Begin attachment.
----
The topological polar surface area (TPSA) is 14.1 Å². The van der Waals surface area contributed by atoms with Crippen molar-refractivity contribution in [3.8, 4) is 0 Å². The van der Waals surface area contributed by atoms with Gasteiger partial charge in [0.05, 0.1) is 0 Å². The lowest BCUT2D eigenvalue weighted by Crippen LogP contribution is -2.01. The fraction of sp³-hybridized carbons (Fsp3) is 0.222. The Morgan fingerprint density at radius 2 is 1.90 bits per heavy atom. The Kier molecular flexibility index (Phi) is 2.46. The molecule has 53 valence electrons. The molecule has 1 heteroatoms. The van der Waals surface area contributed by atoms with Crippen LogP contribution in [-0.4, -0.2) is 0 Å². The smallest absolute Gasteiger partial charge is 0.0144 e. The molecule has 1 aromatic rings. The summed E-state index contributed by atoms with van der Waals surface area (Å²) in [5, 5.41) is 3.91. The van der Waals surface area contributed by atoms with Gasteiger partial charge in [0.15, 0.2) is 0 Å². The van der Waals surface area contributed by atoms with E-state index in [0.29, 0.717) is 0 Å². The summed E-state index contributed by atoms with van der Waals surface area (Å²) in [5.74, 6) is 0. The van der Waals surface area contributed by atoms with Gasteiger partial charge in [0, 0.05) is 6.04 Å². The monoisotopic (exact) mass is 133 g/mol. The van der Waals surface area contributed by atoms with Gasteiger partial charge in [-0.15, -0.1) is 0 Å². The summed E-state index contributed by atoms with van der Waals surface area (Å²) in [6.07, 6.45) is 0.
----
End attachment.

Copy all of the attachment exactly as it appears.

The topological polar surface area (TPSA) is 14.1 Å². The van der Waals surface area contributed by atoms with Crippen molar-refractivity contribution in [3.8, 4) is 0 Å². The van der Waals surface area contributed by atoms with Gasteiger partial charge in [0.05, 0.1) is 0 Å². The lowest BCUT2D eigenvalue weighted by Crippen LogP contribution is -2.01. The fraction of sp³-hybridized carbons (Fsp3) is 0.222. The Morgan fingerprint density at radius 2 is 1.90 bits per heavy atom. The Kier molecular flexibility index (Phi) is 2.46. The molecule has 53 valence electrons. The molecule has 1 heteroatoms. The van der Waals surface area contributed by atoms with Crippen LogP contribution in [-0.4, -0.2) is 0 Å². The smallest absolute Gasteiger partial charge is 0.0144 e. The molecule has 1 aromatic rings. The summed E-state index contributed by atoms with van der Waals surface area (Å²) in [5, 5.41) is 3.91. The van der Waals surface area contributed by atoms with Gasteiger partial charge in [0.15, 0.2) is 0 Å². The van der Waals surface area contributed by atoms with E-state index in [0.29, 0.717) is 0 Å². The summed E-state index contributed by atoms with van der Waals surface area (Å²) in [5.74, 6) is 0. The van der Waals surface area contributed by atoms with Gasteiger partial charge in [0, 0.05) is 6.04 Å². The monoisotopic (exact) mass is 133 g/mol. The van der Waals surface area contributed by atoms with Gasteiger partial charge in [-0.15, -0.1) is 0 Å². The summed E-state index contributed by atoms with van der Waals surface area (Å²) in [6.07, 6.45) is 0.